Gorgeous illustrations make this one sure to fly off shelves “like the down of a thistle.” (Picture book. 3-8)

DASHER

HOW A BRAVE LITTLE DOE CHANGED CHRISTMAS FOREVER

An origin story for Santa’s “eight tiny reindeer.”

Nearly two centuries after “A Visit From St. Nicholas” originated Santa Claus’ “coursers” and “called them by name,” Tavares offers readers their backstory, centered on “a brave young doe named Dasher.” First, the frontmatter notes “a time…when Santa’s sleigh was pulled…by a single horse, named Silverbell.” Ensuing pages depict not a wintry scene of Santa and Silverbell but a parched landscape with a crowd of people peering at penned reindeer as part of the cruel J.P. Finnegan’s Traveling Circus and Menagerie. Illustrated details in clothing and material culture suggest a 19th-century American setting, but the focus is on the animals’ cramped misery. Though kind children provide solace through carrots and smiles, Dasher’s main comfort comes from her mother’s stories of a northern homeland with “crisp, cold air and cool blankets of white snow.” One windy night, the pen’s gate blows open and Dasher escapes. While following the North Star, she encounters Santa (depicted as a white-bearded white man) and a weary Silverbell and offers to help pull the sleigh. Tavares’ art is at its best in such magical scenes, which fairly beg to be made into Christmas cards, but the storytelling falters due to the ease with which the other reindeer escape when Santa grants Dasher her “best wish yet” and rescues her family.

Gorgeous illustrations make this one sure to fly off shelves “like the down of a thistle.” (Picture book. 3-8)

Pub Date: Sept. 10, 2019

ISBN: 978-1-5362-0137-6

Page Count: 40

Publisher: Candlewick

Review Posted Online: July 28, 2019

Kirkus Reviews Issue: Sept. 1, 2019

Did you like this book?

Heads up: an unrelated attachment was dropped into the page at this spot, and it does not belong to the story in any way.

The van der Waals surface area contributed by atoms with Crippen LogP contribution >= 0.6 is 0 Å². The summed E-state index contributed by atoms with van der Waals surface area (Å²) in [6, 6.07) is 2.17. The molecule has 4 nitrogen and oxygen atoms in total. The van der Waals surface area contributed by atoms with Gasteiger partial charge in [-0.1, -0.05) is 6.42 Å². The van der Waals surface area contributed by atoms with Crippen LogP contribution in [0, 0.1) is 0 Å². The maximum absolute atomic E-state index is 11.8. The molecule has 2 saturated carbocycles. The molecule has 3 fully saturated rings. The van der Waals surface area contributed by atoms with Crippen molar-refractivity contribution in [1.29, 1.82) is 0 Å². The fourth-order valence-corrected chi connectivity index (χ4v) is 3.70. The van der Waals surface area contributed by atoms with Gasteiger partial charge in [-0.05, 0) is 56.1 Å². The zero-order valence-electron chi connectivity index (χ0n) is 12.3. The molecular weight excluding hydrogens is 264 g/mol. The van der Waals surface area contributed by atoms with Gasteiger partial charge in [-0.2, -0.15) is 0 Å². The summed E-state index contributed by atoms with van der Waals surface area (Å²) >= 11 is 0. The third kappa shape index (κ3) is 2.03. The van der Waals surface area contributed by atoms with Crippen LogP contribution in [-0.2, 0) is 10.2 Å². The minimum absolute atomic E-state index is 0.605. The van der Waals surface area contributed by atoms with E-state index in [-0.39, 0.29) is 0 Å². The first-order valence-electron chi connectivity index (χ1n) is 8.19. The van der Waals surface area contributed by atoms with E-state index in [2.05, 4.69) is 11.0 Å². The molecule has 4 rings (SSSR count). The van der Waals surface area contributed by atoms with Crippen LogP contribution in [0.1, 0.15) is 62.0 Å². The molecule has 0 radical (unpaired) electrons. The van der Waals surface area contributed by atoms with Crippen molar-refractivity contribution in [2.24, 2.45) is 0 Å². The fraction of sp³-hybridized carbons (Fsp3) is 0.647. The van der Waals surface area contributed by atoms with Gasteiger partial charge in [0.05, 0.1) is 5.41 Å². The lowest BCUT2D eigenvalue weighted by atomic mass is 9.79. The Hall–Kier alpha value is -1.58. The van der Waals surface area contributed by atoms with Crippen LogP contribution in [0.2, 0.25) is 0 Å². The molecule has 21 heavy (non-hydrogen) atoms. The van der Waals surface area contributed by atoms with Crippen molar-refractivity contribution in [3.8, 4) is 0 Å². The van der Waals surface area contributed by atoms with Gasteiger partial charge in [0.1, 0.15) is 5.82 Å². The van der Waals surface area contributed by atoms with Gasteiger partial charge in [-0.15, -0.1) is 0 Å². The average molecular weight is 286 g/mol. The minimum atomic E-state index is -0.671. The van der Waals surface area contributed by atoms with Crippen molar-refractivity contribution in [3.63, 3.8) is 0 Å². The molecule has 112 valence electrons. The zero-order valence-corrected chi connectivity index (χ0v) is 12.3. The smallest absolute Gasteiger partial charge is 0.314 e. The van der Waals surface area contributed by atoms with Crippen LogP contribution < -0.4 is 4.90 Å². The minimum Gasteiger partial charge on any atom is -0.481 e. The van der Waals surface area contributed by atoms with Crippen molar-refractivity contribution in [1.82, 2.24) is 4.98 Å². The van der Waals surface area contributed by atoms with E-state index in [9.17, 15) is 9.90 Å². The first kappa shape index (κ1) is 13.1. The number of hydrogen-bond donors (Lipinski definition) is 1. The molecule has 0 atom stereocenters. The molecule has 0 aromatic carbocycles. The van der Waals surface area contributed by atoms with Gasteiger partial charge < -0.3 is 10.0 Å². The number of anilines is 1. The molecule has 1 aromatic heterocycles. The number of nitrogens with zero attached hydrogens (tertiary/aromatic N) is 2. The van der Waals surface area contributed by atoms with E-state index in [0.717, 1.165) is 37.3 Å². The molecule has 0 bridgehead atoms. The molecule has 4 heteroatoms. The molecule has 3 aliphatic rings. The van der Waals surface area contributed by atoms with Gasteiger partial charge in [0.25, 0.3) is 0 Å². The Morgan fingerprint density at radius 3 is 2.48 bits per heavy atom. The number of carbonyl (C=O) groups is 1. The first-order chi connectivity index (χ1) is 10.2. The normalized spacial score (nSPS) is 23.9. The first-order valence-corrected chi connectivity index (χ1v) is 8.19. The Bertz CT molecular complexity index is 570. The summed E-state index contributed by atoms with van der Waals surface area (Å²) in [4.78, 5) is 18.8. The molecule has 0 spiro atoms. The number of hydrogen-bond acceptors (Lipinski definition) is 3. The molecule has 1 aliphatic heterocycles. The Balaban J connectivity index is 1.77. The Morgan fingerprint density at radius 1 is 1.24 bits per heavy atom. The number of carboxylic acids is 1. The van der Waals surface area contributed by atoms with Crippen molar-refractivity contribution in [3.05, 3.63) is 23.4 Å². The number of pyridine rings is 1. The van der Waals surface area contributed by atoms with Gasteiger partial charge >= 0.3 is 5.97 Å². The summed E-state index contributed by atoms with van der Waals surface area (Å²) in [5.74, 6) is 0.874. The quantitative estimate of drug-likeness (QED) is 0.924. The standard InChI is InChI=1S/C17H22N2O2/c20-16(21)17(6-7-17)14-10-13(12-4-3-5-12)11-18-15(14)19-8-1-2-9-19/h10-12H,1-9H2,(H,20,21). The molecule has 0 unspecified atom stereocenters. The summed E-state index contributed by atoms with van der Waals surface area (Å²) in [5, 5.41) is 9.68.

No Comments Yet

Pete’s fans might find it groovy; anyone else has plenty of other “12 Days of Christmas” variants to choose among

PETE THE CAT'S 12 GROOVY DAYS OF CHRISTMAS

Pete, the cat who couldn’t care less, celebrates Christmas with his inimitable lassitude.

If it weren’t part of the title and repeated on every other page, readers unfamiliar with Pete’s shtick might have a hard time arriving at “groovy” to describe his Christmas celebration, as the expressionless cat displays not a hint of groove in Dean’s now-trademark illustrations. Nor does Pete have a great sense of scansion: “On the first day of Christmas, / Pete gave to me… / A road trip to the sea. / GROOVY!” The cat is shown at the wheel of a yellow microbus strung with garland and lights and with a star-topped tree tied to its roof. On the second day of Christmas Pete gives “me” (here depicted as a gray squirrel who gets on the bus) “2 fuzzy gloves, and a road trip to the sea. / GROOVY!” On the third day, he gives “me” (now a white cat who joins Pete and the squirrel) “3 yummy cupcakes,” etc. The “me” mentioned in the lyrics changes from day to day and gift to gift, with “4 far-out surfboards” (a frog), “5 onion rings” (crocodile), and “6 skateboards rolling” (a yellow bird that shares its skateboards with the white cat, the squirrel, the frog, and the crocodile while Pete drives on). Gifts and animals pile on until the microbus finally arrives at the seaside and readers are told yet again that it’s all “GROOVY!”

Pete’s fans might find it groovy; anyone else has plenty of other “12 Days of Christmas” variants to choose among . (Picture book. 4-8)

Pub Date: Sept. 18, 2018

ISBN: 978-0-06-267527-9

Page Count: 48

Publisher: Harper/HarperCollins

Review Posted Online: Aug. 20, 2018

Kirkus Reviews Issue: Sept. 1, 2018

Did you like this book?

No Comments Yet

Hee haw.

Reader Votes

  • Readers Vote
  • 30

Our Verdict

  • Our Verdict
  • GET IT

  • IndieBound Bestseller

THE WONKY DONKEY

The print version of a knee-slapping cumulative ditty.

In the song, Smith meets a donkey on the road. It is three-legged, and so a “wonky donkey” that, on further examination, has but one eye and so is a “winky wonky donkey” with a taste for country music and therefore a “honky-tonky winky wonky donkey,” and so on to a final characterization as a “spunky hanky-panky cranky stinky-dinky lanky honky-tonky winky wonky donkey.” A free musical recording (of this version, anyway—the author’s website hints at an adults-only version of the song) is available from the publisher and elsewhere online. Even though the book has no included soundtrack, the sly, high-spirited, eye patch–sporting donkey that grins, winks, farts, and clumps its way through the song on a prosthetic metal hoof in Cowley’s informal watercolors supplies comical visual flourishes for the silly wordplay. Look for ready guffaws from young audiences, whether read or sung, though those attuned to disability stereotypes may find themselves wincing instead or as well.

Hee haw. (Picture book. 5-7)

Pub Date: May 1, 2010

ISBN: 978-0-545-26124-1

Page Count: 26

Publisher: Scholastic

Review Posted Online: Dec. 29, 2018

Did you like this book?

more